Some of the recruitment sites that I frequented included: Programmed, CEM Alliance, Protech, Calibre Resources, Chandler Macleod, Workpac, GO2Recruitment, Corestaff, Hays, Mining People, Stellar Recruitment, Torque Recruitment, OneKey Resources, MK2 recruitment, Unite Resourcing, Mass Resources, and Scottford Fennessy.  Some of the actual mines and contractors that I contacted included: BHP, Rio Tinto, FMG, Downers, NRW, MACA, MRL, McMahon, and Roy Hill. Most do not hire directly though, you usually have to go through the recruitment agency first and then if they like you down the road they may hire you on themselves (I've seen anywhere from 3 months to over 1.5 years to go from contractor to permanent). 

******A note on getting into mining or getting other credentials recognized in Australia below



*Working Holiday Visas: The WHV's are available up to just before your 31st birthday (30 inclusive) for some countries or just before your 36th birthday (35 inclusive) for Canada, Ireland, Denmark, France, and Italy (the UK will be joining the latter age group at some point but as of the time of writing (Nov 2022) has not). There is an option to apply for a 2nd and 3rd WHV as long as you have completed 3 months (88 working days) of specified work on your 1st WHV to be eligible for the 2nd, then 6 months of specified work on the 2nd WHV to be eligible for the 3rd AND you must still meet the age requirement upon date of application (ie you can only get 1 year if you apply when you're 30 (or 35 for specified countries) but if you applied at 28 (33), 29 (34) and 30 (35) you could get all 3).


**Cell phone providers:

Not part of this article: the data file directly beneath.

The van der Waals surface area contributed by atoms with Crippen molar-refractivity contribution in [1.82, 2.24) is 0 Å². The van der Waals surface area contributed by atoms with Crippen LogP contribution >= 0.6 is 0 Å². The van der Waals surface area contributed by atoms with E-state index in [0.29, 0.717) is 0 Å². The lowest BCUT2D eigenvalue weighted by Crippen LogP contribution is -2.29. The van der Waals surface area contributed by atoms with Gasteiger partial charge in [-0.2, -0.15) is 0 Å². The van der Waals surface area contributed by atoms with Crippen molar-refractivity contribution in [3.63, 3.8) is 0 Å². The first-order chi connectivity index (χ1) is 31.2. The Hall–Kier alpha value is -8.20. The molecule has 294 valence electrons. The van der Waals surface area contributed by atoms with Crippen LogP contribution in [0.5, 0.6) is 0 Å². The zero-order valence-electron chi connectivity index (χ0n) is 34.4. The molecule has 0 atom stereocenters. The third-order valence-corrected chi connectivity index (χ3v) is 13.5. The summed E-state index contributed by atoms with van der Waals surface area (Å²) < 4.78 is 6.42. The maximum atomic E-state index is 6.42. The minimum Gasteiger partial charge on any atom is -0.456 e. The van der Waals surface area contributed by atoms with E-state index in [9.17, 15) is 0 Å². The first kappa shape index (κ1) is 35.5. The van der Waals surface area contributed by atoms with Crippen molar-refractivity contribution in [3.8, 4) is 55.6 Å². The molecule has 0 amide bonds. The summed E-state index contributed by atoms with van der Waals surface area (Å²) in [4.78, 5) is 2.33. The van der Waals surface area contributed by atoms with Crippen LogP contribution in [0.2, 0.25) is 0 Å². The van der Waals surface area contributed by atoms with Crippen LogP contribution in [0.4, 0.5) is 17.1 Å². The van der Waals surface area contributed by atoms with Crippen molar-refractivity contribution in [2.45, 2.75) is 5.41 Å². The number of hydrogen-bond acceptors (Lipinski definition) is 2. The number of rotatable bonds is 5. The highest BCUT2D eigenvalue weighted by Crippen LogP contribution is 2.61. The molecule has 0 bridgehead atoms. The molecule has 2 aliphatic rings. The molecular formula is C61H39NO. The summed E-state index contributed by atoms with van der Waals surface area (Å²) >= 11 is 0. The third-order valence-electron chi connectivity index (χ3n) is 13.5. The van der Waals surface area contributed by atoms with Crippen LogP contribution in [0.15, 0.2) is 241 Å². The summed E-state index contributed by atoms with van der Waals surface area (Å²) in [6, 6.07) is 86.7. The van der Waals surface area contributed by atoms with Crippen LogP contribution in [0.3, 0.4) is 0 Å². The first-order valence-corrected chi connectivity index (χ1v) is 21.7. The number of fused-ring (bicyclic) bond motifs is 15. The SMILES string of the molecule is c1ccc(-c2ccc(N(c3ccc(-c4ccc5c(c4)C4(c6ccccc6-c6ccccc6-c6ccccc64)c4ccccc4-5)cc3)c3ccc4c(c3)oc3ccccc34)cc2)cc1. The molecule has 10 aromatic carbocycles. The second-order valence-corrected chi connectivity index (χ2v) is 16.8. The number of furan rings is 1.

If you plan on getting into mining or doing other regional work, keep that in mind for your cell phone provider. For example Telstra (and smaller companies like Boost that run on Telstra's network) are generally the only provider in the Pilbara region (mostly iron ore mines in the northwest area of WA), but Optus is the only provider that works out at Tropicana (a gold mine in mid-eastern WA). Optus generally (IMO) seems to have better coverage in the cities and Telstra seems better in rural areas, but this is not always the case. I initially purchased an Optus SIM but switched to Boost when I started at BHP MAC as there was NO Optus coverage on site and Boost has relatively cheap prepaid plans (I was on a $100/6 month plan but they've gotten rid of that and replaced it with a $200/yr plan with less data which I wasn't overly happy about but I'm usually on WiFi anyways so it doesn't really affect me except when I'm traveling around or at work, I'm still generally happy with the service and the cost is still much lower than their competitors so I'm not complaining lol).


***Working Holiday Maker tax rates (from date of writing, subject to change)

https://www.ato.gov.au/rates/schedule-15---tax-table-for-working-holiday-makers/

15% on your first 45000 in wages

32.5% on income between 45001-120000

37% on income between 120001 and 180000

45% on all income over 180000